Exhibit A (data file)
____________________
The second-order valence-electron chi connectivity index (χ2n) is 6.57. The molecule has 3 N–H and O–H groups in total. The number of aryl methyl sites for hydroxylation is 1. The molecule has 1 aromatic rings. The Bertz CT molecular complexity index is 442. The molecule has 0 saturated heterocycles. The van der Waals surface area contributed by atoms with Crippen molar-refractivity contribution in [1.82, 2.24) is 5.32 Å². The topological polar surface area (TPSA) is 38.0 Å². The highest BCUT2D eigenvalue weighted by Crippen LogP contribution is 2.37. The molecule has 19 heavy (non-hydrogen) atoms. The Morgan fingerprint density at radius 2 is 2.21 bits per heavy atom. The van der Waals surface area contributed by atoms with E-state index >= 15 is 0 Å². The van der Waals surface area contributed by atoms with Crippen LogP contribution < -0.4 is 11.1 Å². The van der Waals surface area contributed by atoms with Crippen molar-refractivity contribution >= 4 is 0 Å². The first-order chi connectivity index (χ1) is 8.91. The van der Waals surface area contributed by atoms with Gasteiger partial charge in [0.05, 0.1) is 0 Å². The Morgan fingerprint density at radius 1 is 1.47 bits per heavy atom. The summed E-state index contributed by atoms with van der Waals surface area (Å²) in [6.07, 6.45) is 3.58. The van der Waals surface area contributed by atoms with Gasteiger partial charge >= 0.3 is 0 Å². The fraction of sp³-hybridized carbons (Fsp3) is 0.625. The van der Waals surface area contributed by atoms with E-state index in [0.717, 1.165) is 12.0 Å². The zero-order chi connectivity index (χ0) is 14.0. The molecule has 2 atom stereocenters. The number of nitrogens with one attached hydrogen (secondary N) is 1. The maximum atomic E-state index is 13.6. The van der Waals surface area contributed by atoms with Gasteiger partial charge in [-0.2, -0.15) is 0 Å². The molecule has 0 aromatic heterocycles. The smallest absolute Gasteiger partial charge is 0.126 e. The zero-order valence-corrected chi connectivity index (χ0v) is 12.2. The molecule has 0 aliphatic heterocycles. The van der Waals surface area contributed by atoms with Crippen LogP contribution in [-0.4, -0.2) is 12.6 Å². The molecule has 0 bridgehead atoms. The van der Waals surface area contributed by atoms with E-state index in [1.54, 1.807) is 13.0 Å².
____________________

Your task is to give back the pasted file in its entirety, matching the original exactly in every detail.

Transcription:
The second-order valence-electron chi connectivity index (χ2n) is 6.57. The molecule has 3 N–H and O–H groups in total. The number of aryl methyl sites for hydroxylation is 1. The molecule has 1 aromatic rings. The Bertz CT molecular complexity index is 442. The molecule has 0 saturated heterocycles. The van der Waals surface area contributed by atoms with Crippen molar-refractivity contribution in [1.82, 2.24) is 5.32 Å². The topological polar surface area (TPSA) is 38.0 Å². The highest BCUT2D eigenvalue weighted by Crippen LogP contribution is 2.37. The molecule has 19 heavy (non-hydrogen) atoms. The Morgan fingerprint density at radius 2 is 2.21 bits per heavy atom. The van der Waals surface area contributed by atoms with E-state index >= 15 is 0 Å². The van der Waals surface area contributed by atoms with Crippen LogP contribution < -0.4 is 11.1 Å². The van der Waals surface area contributed by atoms with Crippen molar-refractivity contribution >= 4 is 0 Å². The first-order chi connectivity index (χ1) is 8.91. The van der Waals surface area contributed by atoms with Gasteiger partial charge in [0.05, 0.1) is 0 Å². The Morgan fingerprint density at radius 1 is 1.47 bits per heavy atom. The summed E-state index contributed by atoms with van der Waals surface area (Å²) in [6.07, 6.45) is 3.58. The van der Waals surface area contributed by atoms with Gasteiger partial charge >= 0.3 is 0 Å². The fraction of sp³-hybridized carbons (Fsp3) is 0.625. The van der Waals surface area contributed by atoms with E-state index in [0.717, 1.165) is 12.0 Å². The zero-order chi connectivity index (χ0) is 14.0. The molecule has 2 atom stereocenters. The number of nitrogens with one attached hydrogen (secondary N) is 1. The maximum atomic E-state index is 13.6. The van der Waals surface area contributed by atoms with Gasteiger partial charge in [-0.2, -0.15) is 0 Å². The molecule has 0 aromatic heterocycles. The smallest absolute Gasteiger partial charge is 0.126 e. The zero-order valence-corrected chi connectivity index (χ0v) is 12.2. The molecule has 0 aliphatic heterocycles. The van der Waals surface area contributed by atoms with Crippen LogP contribution in [-0.4, -0.2) is 12.6 Å². The molecule has 0 bridgehead atoms. The van der Waals surface area contributed by atoms with E-state index in [1.54, 1.807) is 13.0 Å².